To ask the question, are horror films bad – or even, evil – is to pose a very broad question, isn’t it?
Horror is not a monolithic genre. To put all sub-genres of horror into one category, judging them all as one is to be disingenuous and unfair. Horror has many facets and involves many types of films. There are countless variations and sub-genres.
When most think of horror, they think most commonly of the ‘slasher’ genre, which includes commonly known franchises such as Friday the 13th, Halloween, and Scream. Film Critic Roger Ebert famously labeled these films as ‘Dead Teenager Movies.’
He defined ‘Dead Teenager Movie’ as a “generic term for any movie primarily concerned with killing teenagers, without regard for logic, plot, performance, humor, etc. Often imitated; never worse than the “Friday the 13th” sequels.”
While this is perhaps the most mainstream or seemingly popular type of film in the horror, they certainly don’t represent it in its entirety.
There are supernatural films (The Exorcist), thrillers (Psycho), horror-comedies (Evil Dead II), zombie movies (Dawn of the Dead), torture porn (Saw), and countless other sub-genres that have emerged throughout film history, all with varying degrees of quality and moral value.
Christians unfortunately often respond to the horror genre, in its entirety, with disdain and fear. It is treated as the ultimate no-no for believers – as unredeemable, worldly entertainment. This raises the question for the Christian film fan. Should Christians watch horror?
When it comes to cultural engagement, we have three options: receive, reject, or redeem.
I want to break the horror genre, with all it’s facets, into those three general categories so we can determine which elements can be received, which should be rejected, and which can ultimately, be redeemed.
What can be received?
The medium of film itself can be received. The various storytelling techniques used within the horror genre are not inherently evil or wicked, and similar elements can be found in a wide array of other genres.
I strongly disagree with Patrick Mabilog of Christian Today who writes,
“[Horror films] are dangerous and completely contrary to the abundant and fear-free life that God wants you to have. There is no monster beneath your bed. There is no force out to kill you if you escape death. Sure there might be a few demons out to haunt you and who want to kill your spirit and your future, but there is a God who is bigger than any of the forces of darkness. Instead of watching a horror movie that can cause you to doubt God, choose to watch an uplifting movie that will reinforce your hope and faith in him.”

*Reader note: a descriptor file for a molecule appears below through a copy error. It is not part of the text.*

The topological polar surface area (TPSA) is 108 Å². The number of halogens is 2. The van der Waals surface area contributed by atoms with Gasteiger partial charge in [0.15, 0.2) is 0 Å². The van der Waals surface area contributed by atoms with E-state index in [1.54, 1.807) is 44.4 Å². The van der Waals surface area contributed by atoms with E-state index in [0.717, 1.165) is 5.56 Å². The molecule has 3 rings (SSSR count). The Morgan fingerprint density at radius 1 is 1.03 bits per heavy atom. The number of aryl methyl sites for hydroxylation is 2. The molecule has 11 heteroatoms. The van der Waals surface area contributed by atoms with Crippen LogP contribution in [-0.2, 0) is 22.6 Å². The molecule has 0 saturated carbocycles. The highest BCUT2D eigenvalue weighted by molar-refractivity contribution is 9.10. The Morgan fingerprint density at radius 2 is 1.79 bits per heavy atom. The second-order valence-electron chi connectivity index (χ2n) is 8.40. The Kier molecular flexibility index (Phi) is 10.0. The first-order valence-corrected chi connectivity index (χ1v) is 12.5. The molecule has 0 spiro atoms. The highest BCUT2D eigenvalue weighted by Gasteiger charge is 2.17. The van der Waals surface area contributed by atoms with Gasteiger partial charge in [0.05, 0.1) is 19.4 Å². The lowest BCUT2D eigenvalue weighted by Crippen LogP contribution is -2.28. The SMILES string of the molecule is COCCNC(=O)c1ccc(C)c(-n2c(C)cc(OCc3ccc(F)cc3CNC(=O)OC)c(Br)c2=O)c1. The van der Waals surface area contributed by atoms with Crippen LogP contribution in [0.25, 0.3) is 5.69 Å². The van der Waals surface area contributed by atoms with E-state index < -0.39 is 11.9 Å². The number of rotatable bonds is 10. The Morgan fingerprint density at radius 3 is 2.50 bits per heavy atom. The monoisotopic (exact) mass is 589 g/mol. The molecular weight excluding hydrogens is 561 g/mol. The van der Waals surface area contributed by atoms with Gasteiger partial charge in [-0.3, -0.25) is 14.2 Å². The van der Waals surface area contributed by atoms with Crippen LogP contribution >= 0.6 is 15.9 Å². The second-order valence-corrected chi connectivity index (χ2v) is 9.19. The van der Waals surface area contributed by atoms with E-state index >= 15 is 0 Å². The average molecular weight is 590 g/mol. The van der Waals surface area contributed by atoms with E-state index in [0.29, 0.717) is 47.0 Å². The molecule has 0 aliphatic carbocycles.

I don’t believe that such a sweeping statement can be made of the entirety of the horror genre.
There are films which glorify evil, and some that clearly show the triumph of good and the reality of spiritual warfare. Horror films in and of themselves are no more dangerous than a rom-com, action, or even children’s movie can be.
We must deal with each individual film based on the core worldview that is presented within, rather than by how it is framed externally.
What should be rejected?
There are certain common tenants of films in the horror genre which should certainly be rejected by the believer.
These would include:
- Visual depictions of nudity, sexual immorality which would draw the viewer to lust.
- Outright glorification of evil. (Not merely the presence of or reference to evil – there is a difference)
Ultimately, whatever would draw you, as the viewer to sin, or keep you from glorifying God, should be rejected.
Can horror be redeemed?
Ultimately, I believe horror does have redeemable qualities.
I think Victoria Le Sweatman hit the nail on the head with her article, What Horror Movies Teach Us About Christianity.
“The horror genre reminds us in a visceral way that we exist in a world of responsibility and consequences, of rightness and wrongness.”
She argues that well-done horror:
- affirms the importance of morality.
- shows the consequences of putting our faith in science or man.
- reminds us of our fallenness.
(I encourage you to read her full article here: http://www.relevantmagazine.com/culture/film/what-horror-movies-teach-us-about-christianity#mcBEkryfRym7cKHB.99)
While there are movies that blatantly glorify evil, we should not throw out the entire genre because of that. There are many excellent conversations regarding good and evil, theology, and morality to be had.